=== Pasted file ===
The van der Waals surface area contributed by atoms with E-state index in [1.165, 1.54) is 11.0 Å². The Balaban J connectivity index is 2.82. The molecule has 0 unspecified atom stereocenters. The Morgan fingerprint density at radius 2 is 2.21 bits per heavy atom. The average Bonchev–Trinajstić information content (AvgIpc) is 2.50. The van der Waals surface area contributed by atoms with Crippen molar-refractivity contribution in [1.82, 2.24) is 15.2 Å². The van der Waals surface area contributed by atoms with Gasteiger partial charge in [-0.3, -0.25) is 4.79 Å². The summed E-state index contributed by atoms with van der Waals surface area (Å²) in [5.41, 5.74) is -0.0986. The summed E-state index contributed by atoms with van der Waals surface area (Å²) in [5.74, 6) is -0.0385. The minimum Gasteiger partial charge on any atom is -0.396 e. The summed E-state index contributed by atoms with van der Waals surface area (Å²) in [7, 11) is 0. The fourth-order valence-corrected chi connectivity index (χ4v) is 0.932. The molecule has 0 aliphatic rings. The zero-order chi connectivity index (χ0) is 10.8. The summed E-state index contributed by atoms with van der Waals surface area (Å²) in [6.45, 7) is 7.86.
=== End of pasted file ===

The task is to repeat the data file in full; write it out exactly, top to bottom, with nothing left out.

The van der Waals surface area contributed by atoms with E-state index in [1.165, 1.54) is 11.0 Å². The Balaban J connectivity index is 2.82. The molecule has 0 unspecified atom stereocenters. The Morgan fingerprint density at radius 2 is 2.21 bits per heavy atom. The average Bonchev–Trinajstić information content (AvgIpc) is 2.50. The van der Waals surface area contributed by atoms with Crippen molar-refractivity contribution in [1.82, 2.24) is 15.2 Å². The van der Waals surface area contributed by atoms with Gasteiger partial charge in [-0.3, -0.25) is 4.79 Å². The summed E-state index contributed by atoms with van der Waals surface area (Å²) in [5.41, 5.74) is -0.0986. The summed E-state index contributed by atoms with van der Waals surface area (Å²) in [5.74, 6) is -0.0385. The minimum Gasteiger partial charge on any atom is -0.396 e. The summed E-state index contributed by atoms with van der Waals surface area (Å²) in [7, 11) is 0. The fourth-order valence-corrected chi connectivity index (χ4v) is 0.932. The molecule has 0 aliphatic rings. The zero-order chi connectivity index (χ0) is 10.8. The summed E-state index contributed by atoms with van der Waals surface area (Å²) in [6.45, 7) is 7.86.